Thrillingly risky business

The Sunday Telegraph - Sunday - - Film Theatre -

CRITIC’S CHOICE A Most Vi­o­lent Year 15 cert, 125 mins þþþþ This is a neck-prick­ling moral thriller set in New York City, 1981: sta­tis­ti­cally speak­ing, the dead­li­est 12 months in the city’s his­tory. From the shores of Brook­lyn, you can just about see Man­hat­tan in the dis­tance, the sky­line of the fi­nan­cial dis­trict lead-blue and gleam­ing. For Abel Mo­rales (Os­car Isaac), that kind of suc­cess re­mains a dis­tant dream, but he’s mak­ing bet­ter progress than most, run­ning a heat­ing-oil business with his wife Anna (Jessica Chas­tain). The company, though, has been hit by a re­cent spate of hi­jack­ings, with gun­men hold­ing up fuel trucks. When Abel pur­sues one of th­ese trucks and finds a gun on the way, the temp­ta­tion for him to use it, and play by the city’s rules rather than his own, is over­whelm­ing. JC Chan­dor’s film gives the Amer­i­can dream an au­then­tic tex­ture. Here, suc­cess is even scarier than fail­ure: it’s a noc­tur­nal fan­tasy, se­duc­tive and ablaze with threat. Rob­bie Collin ALSO IN CIN­E­MAS The Gam­bler 15 cert, 111 mins þþ This Ru­pert Wy­att re­make of a Karel Reisz thriller from 1974 veers some way away from the orig­i­nal and never works out why its lead character – Jim Ben­nett (Mark Wahlberg), a failed nov­el­ist, a self-loathing col­lege lec­turer, an over­grown trust-fund brat and an in­vet­er­ate black­jack ad­dict – is the way he is. At least the plot adds up. When the film be­gins, Ben­nett is in six fig­ures of debt to the owner of an un­der­ground casino, and is given seven days to set­tle his ac­count. He tries to do this by bor­row­ing vast sums of money from var­i­ous de­monic en­ti­ties. Wy­att’s 2008 prison-break thriller, The Es­capist, show­cased a se­ri­ous flair for rangy, Sev­en­ties-style ma­cho fun. But while that film twisted, all The Gam­bler does is stick. RC

IEx Machina 15 cert, 108 mins þþþþ Ava, the hero­ine of Alex Gar­land’s tricksy sci-fi, is a ro­bot whose thought pro­cesses are sparked by the terms mil­lions of hu­mans are key­ing into Blue Book, an in­ter­net search en­gine. Caleb (Domh­nall Glee­son), a Blue t’s four years since I last went run­ning. I used to have a reg­u­lar beat that took me up and down the val­ley two or three times a week, all weath­ers, but I fell out of the habit and the longer I left it, the more daunt­ing it be­came. It was par­tic­u­larly cold and un­invit­ing when I set out yes­ter­day, plod­ding res­o­lutely through sop­ping grass, scat­ter­ing sheep, down to the river where Book em­ployee, wins a staff lot­tery to bear wit­ness to the company’s top-se­cret new prod­uct. He must get to know Ava (Ali­cia Vikan­der) and de­cide whether or not she can pass for a hu­man be­ing. This is be­witch­ingly smart sci­ence fic­tion – its in­tel­li­gence is any­thing but ar­ti­fi­cial. RC I found my­self com­pletely alone and mo­men­tar­ily dis­con­nected from the push and pull of daily business. And that was when I re­mem­bered how much I liked it. The river had burst both banks and the whole of the bot­tom of the val­ley was flooded, but in the time it had taken me to get there it had be­come a beau­ti­ful af­ter­noon: pre­cious Jan­uary Mort­de­cai 12A cert, 107 mins þ Mort­de­cai: mort de cinéma, more like. David Koepp’s film, which is based on the half­for­got­ten Charlie Mort­de­cai comic nov­els by Kyril Bon­figli­oli, is a psy­chot­i­cally un­funny art-heist romp in which a broke aris­to­crat (Johnny Depp) prances round on the trail of a miss­ing paint­ing, while Jock Strapp (Paul Bet­tany), his Kato-like manser­vant, re­mains ei­ther a few steps be­hind or ahead. The film’s con­cep­tion of jet­set­ting glam­our and in­trigue is pure Alan Par­tridge. It’s hard to think of a way in which the ex­pe­ri­ence of watch­ing this film could be any worse, un­less you re­turned home af­ter­wards to dis­cover that Depp him­self had popped round while you were out and set fire to your house. RC sun­shine play­ing on a vast mir­ror, still and silent. I picked up mo­men­tum. The flood­wa­ter came half­way up my shins, cas­cad­ing in thrills of freez­ing spray as I danced all across that huge mir­ror. Snipe zigzagged out of the reeds by the sub­merged foot­bridge as I raced over into the forests on the far side. The sun­light was bril­liant now, shoot­ing through the trees hor­i­zon­tally, prob­ing the se­crets of the mossy floor. A mouse darted at my feet. I turned a cor­ner and star­tled a doe that must have weighed as much as me. The hill­side was so slip­pery I was prac­ti­cally on all fours climb­ing. Then, a few mo­ments later, I was ca­reer­ing down the slip­pery bank on the other side, crash­ing through streams, vault­ing gates, my whole Soli­tude: run­ning can clear your head body steam­ing and splat­tered with mud. Once I’d been out for an hour or so and had re­ally hit my stride, it be­came un­can­nily easy to con­cen­trate. In the space of three fields, with­out even re­ally try­ing, I found that I solved a prob­lem that had been nig­gling away at me all week. But as I reached the top of the next hill, the sun was be­low me and I be­gan to won­der if I would make it back be­fore dark. I didn’t have a head torch with me, so I pushed on hard and made it back just as night was fall­ing on the farm. I’d been out for three hours and hadn’t en­joyed any­thing as much for ages. The worst thing, which I’d for­got­ten, is that my fin­gers and thumbs get re­ally cold. I hadn’t seen a soul: no dog walk­ers, no strolling cou­ples: no one. I’ve al­ways found Jan­uary a beau­ti­ful month in the depths of the coun­try­side. Try to get out there and en­joy it.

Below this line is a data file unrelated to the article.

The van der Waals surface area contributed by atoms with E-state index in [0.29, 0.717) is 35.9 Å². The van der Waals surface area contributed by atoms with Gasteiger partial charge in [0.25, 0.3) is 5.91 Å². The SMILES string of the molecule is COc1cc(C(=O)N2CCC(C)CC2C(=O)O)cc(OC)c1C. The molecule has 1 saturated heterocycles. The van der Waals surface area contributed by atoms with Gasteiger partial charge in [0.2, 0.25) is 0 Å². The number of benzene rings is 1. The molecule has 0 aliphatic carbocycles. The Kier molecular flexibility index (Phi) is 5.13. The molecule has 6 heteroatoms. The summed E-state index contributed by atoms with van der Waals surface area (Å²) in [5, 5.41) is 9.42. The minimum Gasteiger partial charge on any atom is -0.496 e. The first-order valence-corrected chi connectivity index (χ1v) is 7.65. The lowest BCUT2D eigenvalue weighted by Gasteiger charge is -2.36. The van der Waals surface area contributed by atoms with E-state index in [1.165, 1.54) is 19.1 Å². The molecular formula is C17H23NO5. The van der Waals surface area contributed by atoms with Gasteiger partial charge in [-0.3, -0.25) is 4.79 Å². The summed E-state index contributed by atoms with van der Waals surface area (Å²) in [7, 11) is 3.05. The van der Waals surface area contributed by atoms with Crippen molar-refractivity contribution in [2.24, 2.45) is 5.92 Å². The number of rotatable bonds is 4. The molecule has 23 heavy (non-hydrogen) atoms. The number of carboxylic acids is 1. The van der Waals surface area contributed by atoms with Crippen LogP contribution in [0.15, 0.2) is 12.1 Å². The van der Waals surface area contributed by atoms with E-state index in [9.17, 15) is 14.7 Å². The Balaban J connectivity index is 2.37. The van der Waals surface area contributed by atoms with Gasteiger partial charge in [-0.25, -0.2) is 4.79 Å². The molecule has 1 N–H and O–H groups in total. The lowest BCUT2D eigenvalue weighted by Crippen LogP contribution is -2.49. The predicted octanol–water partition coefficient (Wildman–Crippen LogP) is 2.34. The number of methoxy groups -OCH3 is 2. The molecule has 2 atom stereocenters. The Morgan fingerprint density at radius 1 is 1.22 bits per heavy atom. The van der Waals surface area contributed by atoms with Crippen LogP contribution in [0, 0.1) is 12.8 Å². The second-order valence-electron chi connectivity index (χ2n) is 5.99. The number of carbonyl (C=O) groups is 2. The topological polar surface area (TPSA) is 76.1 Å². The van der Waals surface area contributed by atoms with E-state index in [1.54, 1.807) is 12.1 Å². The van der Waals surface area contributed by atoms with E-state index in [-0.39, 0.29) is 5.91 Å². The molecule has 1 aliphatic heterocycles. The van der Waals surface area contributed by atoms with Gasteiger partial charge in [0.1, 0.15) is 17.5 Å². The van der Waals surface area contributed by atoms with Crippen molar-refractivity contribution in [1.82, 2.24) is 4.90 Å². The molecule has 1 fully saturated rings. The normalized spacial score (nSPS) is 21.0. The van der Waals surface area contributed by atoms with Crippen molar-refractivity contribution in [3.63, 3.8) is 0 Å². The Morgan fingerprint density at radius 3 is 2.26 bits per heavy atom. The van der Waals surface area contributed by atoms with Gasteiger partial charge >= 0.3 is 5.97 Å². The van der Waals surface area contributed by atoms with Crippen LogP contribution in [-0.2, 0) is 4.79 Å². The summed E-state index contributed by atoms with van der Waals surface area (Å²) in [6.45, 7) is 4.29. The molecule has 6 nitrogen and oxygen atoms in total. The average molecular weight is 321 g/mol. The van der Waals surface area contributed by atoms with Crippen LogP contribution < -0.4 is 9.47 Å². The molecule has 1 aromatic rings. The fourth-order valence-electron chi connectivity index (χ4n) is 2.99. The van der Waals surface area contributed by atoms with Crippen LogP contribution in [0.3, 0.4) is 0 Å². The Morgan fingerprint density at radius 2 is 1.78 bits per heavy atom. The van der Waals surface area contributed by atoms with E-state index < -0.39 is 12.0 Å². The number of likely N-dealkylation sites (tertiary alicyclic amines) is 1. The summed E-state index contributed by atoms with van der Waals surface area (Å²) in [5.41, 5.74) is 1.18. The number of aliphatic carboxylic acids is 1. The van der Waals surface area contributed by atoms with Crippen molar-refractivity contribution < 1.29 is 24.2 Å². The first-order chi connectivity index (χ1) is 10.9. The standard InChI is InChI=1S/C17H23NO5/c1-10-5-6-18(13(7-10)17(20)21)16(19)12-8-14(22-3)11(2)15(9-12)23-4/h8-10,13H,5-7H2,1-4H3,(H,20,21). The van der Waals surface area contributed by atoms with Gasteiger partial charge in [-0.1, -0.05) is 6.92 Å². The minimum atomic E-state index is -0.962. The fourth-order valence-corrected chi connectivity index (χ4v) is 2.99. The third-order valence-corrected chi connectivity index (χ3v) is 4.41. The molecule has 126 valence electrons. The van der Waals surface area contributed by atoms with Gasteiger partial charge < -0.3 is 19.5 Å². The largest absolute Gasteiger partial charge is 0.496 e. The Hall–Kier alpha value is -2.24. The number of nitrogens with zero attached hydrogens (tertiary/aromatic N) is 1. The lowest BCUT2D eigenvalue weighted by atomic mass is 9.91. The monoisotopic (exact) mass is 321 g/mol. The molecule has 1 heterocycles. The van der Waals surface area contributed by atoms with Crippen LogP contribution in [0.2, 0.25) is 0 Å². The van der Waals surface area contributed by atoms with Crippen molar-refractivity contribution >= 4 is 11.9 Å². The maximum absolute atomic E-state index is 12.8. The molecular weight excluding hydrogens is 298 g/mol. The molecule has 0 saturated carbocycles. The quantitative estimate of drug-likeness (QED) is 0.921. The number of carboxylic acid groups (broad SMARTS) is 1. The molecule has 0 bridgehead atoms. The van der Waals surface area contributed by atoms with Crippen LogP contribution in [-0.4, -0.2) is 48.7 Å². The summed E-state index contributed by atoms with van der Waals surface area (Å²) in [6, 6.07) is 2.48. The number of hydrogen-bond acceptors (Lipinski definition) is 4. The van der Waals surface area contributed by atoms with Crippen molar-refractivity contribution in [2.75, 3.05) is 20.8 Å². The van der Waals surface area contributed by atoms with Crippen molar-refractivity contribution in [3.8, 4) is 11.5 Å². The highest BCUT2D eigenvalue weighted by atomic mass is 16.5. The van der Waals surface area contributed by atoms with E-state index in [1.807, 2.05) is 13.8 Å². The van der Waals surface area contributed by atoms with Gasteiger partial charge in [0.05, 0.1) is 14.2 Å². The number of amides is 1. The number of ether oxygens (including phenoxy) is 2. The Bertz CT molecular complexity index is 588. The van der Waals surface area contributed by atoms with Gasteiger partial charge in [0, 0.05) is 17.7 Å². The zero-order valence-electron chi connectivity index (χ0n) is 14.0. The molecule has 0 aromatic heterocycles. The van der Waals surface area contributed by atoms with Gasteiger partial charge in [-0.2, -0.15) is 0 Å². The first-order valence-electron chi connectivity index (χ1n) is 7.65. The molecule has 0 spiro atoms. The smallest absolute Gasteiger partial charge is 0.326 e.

Dark: ‘A Most Vi­o­lent Year’ stars Os­car Isaac and Jessica Chas­tain as a cou­ple liv­ing in 1981 New York

In­tel­li­gent de­sign: Ali­cia Vikan­der stars in sci-fi film ‘Ex Machina’

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